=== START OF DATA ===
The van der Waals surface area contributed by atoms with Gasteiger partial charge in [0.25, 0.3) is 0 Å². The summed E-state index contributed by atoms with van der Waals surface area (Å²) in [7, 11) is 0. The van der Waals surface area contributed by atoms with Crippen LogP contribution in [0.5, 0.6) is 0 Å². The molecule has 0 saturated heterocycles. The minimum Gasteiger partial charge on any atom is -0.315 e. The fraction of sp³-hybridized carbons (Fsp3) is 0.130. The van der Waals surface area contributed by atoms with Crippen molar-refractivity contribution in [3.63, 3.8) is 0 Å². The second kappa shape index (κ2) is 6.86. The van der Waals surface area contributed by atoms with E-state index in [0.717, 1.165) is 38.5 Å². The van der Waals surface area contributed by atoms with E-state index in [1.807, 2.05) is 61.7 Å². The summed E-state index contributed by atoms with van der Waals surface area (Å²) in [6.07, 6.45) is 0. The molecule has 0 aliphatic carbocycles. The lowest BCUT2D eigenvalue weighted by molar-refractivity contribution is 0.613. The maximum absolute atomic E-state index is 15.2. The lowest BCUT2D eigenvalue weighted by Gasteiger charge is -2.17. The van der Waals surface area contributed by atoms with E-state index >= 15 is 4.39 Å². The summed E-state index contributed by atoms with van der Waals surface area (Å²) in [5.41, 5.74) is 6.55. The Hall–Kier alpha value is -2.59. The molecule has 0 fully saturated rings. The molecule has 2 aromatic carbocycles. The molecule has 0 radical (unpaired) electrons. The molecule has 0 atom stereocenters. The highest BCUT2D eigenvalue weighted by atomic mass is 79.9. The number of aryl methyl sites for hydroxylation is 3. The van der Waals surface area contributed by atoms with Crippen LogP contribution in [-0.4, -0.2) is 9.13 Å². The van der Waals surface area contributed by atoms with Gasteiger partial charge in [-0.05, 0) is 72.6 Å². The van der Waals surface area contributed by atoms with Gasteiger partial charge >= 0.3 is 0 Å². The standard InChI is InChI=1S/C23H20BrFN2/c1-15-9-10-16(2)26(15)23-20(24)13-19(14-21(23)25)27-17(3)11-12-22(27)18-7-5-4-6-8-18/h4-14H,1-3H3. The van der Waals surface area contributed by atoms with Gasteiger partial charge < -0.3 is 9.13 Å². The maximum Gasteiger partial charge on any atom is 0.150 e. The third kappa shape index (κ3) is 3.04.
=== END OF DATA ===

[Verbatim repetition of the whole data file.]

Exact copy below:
The van der Waals surface area contributed by atoms with Gasteiger partial charge in [0.25, 0.3) is 0 Å². The summed E-state index contributed by atoms with van der Waals surface area (Å²) in [7, 11) is 0. The van der Waals surface area contributed by atoms with Crippen LogP contribution in [0.5, 0.6) is 0 Å². The molecule has 0 saturated heterocycles. The minimum Gasteiger partial charge on any atom is -0.315 e. The fraction of sp³-hybridized carbons (Fsp3) is 0.130. The van der Waals surface area contributed by atoms with Crippen molar-refractivity contribution in [3.63, 3.8) is 0 Å². The second kappa shape index (κ2) is 6.86. The van der Waals surface area contributed by atoms with E-state index in [0.717, 1.165) is 38.5 Å². The van der Waals surface area contributed by atoms with E-state index in [1.807, 2.05) is 61.7 Å². The summed E-state index contributed by atoms with van der Waals surface area (Å²) in [6.07, 6.45) is 0. The molecule has 0 aliphatic carbocycles. The lowest BCUT2D eigenvalue weighted by molar-refractivity contribution is 0.613. The maximum absolute atomic E-state index is 15.2. The lowest BCUT2D eigenvalue weighted by Gasteiger charge is -2.17. The van der Waals surface area contributed by atoms with E-state index >= 15 is 4.39 Å². The summed E-state index contributed by atoms with van der Waals surface area (Å²) in [5.41, 5.74) is 6.55. The Hall–Kier alpha value is -2.59. The molecule has 0 fully saturated rings. The molecule has 2 aromatic carbocycles. The molecule has 0 radical (unpaired) electrons. The molecule has 0 atom stereocenters. The highest BCUT2D eigenvalue weighted by atomic mass is 79.9. The number of aryl methyl sites for hydroxylation is 3. The van der Waals surface area contributed by atoms with Crippen LogP contribution in [-0.4, -0.2) is 9.13 Å². The van der Waals surface area contributed by atoms with Gasteiger partial charge in [-0.05, 0) is 72.6 Å². The van der Waals surface area contributed by atoms with Gasteiger partial charge >= 0.3 is 0 Å². The standard InChI is InChI=1S/C23H20BrFN2/c1-15-9-10-16(2)26(15)23-20(24)13-19(14-21(23)25)27-17(3)11-12-22(27)18-7-5-4-6-8-18/h4-14H,1-3H3. The van der Waals surface area contributed by atoms with Gasteiger partial charge < -0.3 is 9.13 Å². The maximum Gasteiger partial charge on any atom is 0.150 e. The third kappa shape index (κ3) is 3.04.